Introduction: Wait times in cancer care continue to be an important clinical, social, and political issue. This study examines wait times along the care path from suspicious imaging study (Detection) to adjuvant chemotherapy initiation (Chemotherapy) for patients with early-stage non-small cell lung cancer (NSCLC) who undergo surgical resection.
Methods: A retrospective chart review of patients diagnosed in 2005 with NSCLC who underwent curative-intent surgery in Nova Scotia, Canada was conducted to abstract dates of care events (Detection, Surgery Consultation, Surgery, Medical Oncology [MO] Referral, MO Consultation and Chemotherapy) and patient characteristics. Multifactorial regression methods were used to identify statistically-significant cofactors associated with wait times at various resolutions of care intervals (low, intermediate, high).
Results: A median wait time of 141 days elapsed between Detection-Chemotherapy; and a median 107 and 52 days elapsed between Detection-Surgery and Surgery-Chemotherapy, respectively. A number of demographic, clinical, epidemiological, and system resource dependant factors influenced wait times at different resolutions, and were best detailed utilizing high resolution analysis. Wait time between MO referral-MO Consultation was inversely related to that experienced in the preceding interval of Surgery-MO Referral.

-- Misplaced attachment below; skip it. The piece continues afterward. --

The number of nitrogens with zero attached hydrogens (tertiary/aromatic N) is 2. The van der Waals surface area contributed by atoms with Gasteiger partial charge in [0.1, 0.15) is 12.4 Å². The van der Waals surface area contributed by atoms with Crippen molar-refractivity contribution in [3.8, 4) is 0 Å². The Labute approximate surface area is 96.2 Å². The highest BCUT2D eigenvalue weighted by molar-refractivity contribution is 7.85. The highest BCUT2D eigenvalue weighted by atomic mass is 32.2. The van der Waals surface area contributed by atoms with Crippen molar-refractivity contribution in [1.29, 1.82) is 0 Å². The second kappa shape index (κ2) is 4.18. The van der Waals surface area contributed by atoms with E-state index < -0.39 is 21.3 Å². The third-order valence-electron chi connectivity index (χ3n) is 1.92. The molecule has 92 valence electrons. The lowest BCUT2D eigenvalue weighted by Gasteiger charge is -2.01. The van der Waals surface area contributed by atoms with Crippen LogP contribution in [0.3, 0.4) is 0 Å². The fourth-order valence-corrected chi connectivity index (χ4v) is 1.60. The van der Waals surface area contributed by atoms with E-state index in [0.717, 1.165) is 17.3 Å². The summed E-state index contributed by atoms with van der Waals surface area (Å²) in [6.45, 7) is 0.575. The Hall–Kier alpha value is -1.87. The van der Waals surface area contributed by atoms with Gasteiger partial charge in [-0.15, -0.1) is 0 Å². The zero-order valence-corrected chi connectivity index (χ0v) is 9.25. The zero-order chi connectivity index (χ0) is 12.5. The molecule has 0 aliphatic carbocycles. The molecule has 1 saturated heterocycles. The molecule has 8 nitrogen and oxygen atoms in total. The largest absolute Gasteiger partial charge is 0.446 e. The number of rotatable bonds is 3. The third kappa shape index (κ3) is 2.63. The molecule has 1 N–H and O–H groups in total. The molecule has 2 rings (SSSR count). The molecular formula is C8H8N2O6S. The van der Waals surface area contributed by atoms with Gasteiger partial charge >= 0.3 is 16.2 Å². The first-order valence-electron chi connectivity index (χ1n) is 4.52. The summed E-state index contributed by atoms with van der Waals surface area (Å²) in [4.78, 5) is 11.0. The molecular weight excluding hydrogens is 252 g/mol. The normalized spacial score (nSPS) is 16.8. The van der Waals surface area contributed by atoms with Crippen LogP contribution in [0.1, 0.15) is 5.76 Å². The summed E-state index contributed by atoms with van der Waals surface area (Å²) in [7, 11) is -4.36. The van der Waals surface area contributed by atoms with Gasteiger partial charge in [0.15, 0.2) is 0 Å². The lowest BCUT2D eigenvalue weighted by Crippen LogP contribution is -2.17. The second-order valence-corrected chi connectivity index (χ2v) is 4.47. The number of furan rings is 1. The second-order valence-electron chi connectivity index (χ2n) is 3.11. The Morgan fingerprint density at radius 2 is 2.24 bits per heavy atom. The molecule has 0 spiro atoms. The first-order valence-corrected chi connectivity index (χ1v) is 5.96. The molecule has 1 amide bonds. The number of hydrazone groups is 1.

Conclusions: This study provides a first detailed examination of wait times experienced by NSCLC patients undergoing curative-intent surgery according to care interval definitions; demonstrates the value of high care interval resolution analysis to detect bottlenecks in access to care; and reports on the interdependence of elapsed times between care events along the care path for cancer patients.